Cash-spinner or death trap?

Cash-spinner or death trap?

thankless work: Rescuers work around the clock to keep the water level at its lowest to make the mission possible. However, just hours after the trapped group was extracted, the cave was flooded again. (Photos by Patipat Janthong)
thankless work: Rescuers work around the clock to keep the water level at its lowest to make the mission possible. However, just hours after the trapped group was extracted, the cave was flooded again. (Photos by Patipat Janthong)

The dark, unpleasant smell and twisted passages inside a typical cave might not look too alluring, and the Department of Mineral Resources might even agree with you, given the paucity of cave experts on staff.

However, it is having to think again about its attitude to caves after the world turned its attention to the rescue of the Moo Paa Academy's 12 teen footballers and their coach, trapped inside Tham Luang cave inside Tham Luang-Khun Nam Nang Non Park in Chiang Rai's Mae Sai district for almost two weeks.

The 13 footballers ventured into the flooded cave after finishing practice on June 23.

Rescuers complained the cave had not surveyed properly. Stung into action by the lack of information on the cave which could have assisted the rescue effort, the department has declared it will explore caves nationwide by working closely with the Department of National Parks, Wildlife and Plant Conservation.

It will set up a proper tourism management plan inside the caves with the safety of tourists its main concern, amid news the department of parks intends turning the Tham Luang cave into a major tourist destination.

That will upset those who say the department should be addressing the safety of the complex well before it tries making money from the international rescue attempt which took the life of a former Seal diver.

Speaking of safety, observers say the department must address the question of how safe the cave was at the time the boys visited.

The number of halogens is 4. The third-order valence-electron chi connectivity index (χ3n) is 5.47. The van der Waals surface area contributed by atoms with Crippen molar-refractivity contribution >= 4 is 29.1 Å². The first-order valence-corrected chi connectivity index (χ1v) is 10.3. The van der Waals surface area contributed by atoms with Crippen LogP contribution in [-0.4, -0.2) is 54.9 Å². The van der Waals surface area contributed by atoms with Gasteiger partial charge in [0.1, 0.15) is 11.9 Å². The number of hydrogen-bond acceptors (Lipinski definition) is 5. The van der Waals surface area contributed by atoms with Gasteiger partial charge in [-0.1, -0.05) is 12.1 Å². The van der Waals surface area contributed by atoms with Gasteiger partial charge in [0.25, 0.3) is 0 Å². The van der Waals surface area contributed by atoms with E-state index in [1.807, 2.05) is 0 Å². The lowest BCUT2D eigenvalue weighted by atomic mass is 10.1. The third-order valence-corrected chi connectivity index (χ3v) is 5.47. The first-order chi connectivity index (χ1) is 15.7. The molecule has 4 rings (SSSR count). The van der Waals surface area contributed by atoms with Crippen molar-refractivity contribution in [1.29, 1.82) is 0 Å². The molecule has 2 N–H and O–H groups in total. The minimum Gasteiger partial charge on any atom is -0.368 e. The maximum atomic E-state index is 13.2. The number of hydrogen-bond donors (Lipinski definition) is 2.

While signage was said to be present, it wasn't prominent. Nor was there any timely warning to visitors that the cave was prone to flooding and that heavy rains were due within a week of their ill-fated trip into the cave's depths.

The boys planned to spend just an hour inside the cave. However, they found they could not get back out again as water from heavy rain and flooding off the mountain filled the cave entrance, which forced them deeper inside its interior.

A couple of weeks later, the rescue team was to run into the same problem, and had to rely on powerful pumps which extracted huge amounts of water from the cave just to enable them to get the boys to safety.

Located 453 metres above mean sea level, the Tham Luang cave is a huge limestone cave complex with a large cavern at its entrance. The complex has many stalactites and stalagmites and three smaller caves. The department says that to prevent a repeat of the recent drama, it would put up "clear signs" to warn tourists which parts of the cave are off-limits. Does that go far enough?

What is the plan?

Tawsaporn Nuchanong, chief of the Department of Mineral Resources, said staff are also faced with a rehabilitation task now the rescue is over.

He said the ecological system inside caves is sensitive and fragile so proper management is needed to protect and preserve it.

Unfortunately, no deep study has been done on the country's caves due to limited resources.

According to the department, the country has around 2,000 caves nationwide.

However, little about their geology is known, as few have been properly surveyed.

Mr Tawsaporn said the department established a cave exploration team two years ago with a purpose of surveying and collecting information about the key caves in the country. To date the team has explored 20 caves.

The departments will closely work together to survey the caves chosen by the Department of National Parks, Wildlife and Plant Conservation based on number of tourists visiting and their outstanding geographical appearance.

The first pilot project will be carried out at 10 caves nationwide. The departments will meet in September to draw up a list of caves to be surveyed, with Tham Luang cave as their top priority, for an in-depth survey.

"We're aware that the case of Tham Luang cave will inspire more number of people to visit caves in the country. That is the reason we need to have a proper plan for tourism management," he said.

After the survey, the department will produce a cave map, which is a basic source of information before the next stage of zoning caves according to the level of difficulty which travellers may face in gaining access to them.

tools of the trade: Clockwise from above left: Soldiers, park rangers, staff from rescue agencies and birds nest collectors join hands to study the area outside the cave looking for any shafts to connect to Nern Nom Sao where the 12 boys and their coach were trapped. Photos: Patipat Janthong